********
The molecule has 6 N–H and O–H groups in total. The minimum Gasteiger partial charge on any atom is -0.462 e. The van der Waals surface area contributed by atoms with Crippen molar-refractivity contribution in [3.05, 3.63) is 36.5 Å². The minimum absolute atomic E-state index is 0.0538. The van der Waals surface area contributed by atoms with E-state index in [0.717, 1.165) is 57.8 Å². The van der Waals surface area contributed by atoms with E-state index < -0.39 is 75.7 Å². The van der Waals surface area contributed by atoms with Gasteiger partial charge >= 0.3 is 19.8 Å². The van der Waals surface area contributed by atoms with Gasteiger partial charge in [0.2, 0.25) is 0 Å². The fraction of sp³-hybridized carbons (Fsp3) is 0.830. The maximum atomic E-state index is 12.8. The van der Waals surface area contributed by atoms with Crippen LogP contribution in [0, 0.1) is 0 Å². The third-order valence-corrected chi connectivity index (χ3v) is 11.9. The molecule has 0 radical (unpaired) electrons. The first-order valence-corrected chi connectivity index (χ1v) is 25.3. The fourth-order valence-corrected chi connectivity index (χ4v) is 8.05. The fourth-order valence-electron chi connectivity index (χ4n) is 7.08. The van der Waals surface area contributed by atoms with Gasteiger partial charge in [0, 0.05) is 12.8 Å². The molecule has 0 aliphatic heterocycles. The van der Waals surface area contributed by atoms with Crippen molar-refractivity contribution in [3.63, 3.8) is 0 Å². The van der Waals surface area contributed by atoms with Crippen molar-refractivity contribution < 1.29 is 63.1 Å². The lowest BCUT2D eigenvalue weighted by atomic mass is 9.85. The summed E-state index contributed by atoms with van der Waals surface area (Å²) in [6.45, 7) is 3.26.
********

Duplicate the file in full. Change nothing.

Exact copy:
The molecule has 6 N–H and O–H groups in total. The minimum Gasteiger partial charge on any atom is -0.462 e. The van der Waals surface area contributed by atoms with Crippen molar-refractivity contribution in [3.05, 3.63) is 36.5 Å². The minimum absolute atomic E-state index is 0.0538. The van der Waals surface area contributed by atoms with E-state index in [0.717, 1.165) is 57.8 Å². The van der Waals surface area contributed by atoms with E-state index < -0.39 is 75.7 Å². The van der Waals surface area contributed by atoms with Gasteiger partial charge >= 0.3 is 19.8 Å². The van der Waals surface area contributed by atoms with Gasteiger partial charge in [0.2, 0.25) is 0 Å². The fraction of sp³-hybridized carbons (Fsp3) is 0.830. The maximum atomic E-state index is 12.8. The van der Waals surface area contributed by atoms with Crippen LogP contribution in [0, 0.1) is 0 Å². The third-order valence-corrected chi connectivity index (χ3v) is 11.9. The molecule has 0 radical (unpaired) electrons. The first-order valence-corrected chi connectivity index (χ1v) is 25.3. The fourth-order valence-corrected chi connectivity index (χ4v) is 8.05. The fourth-order valence-electron chi connectivity index (χ4n) is 7.08. The van der Waals surface area contributed by atoms with Gasteiger partial charge in [0, 0.05) is 12.8 Å². The molecule has 0 aliphatic heterocycles. The van der Waals surface area contributed by atoms with Crippen molar-refractivity contribution in [3.63, 3.8) is 0 Å². The van der Waals surface area contributed by atoms with Crippen molar-refractivity contribution < 1.29 is 63.1 Å². The lowest BCUT2D eigenvalue weighted by atomic mass is 9.85. The summed E-state index contributed by atoms with van der Waals surface area (Å²) in [6.45, 7) is 3.26.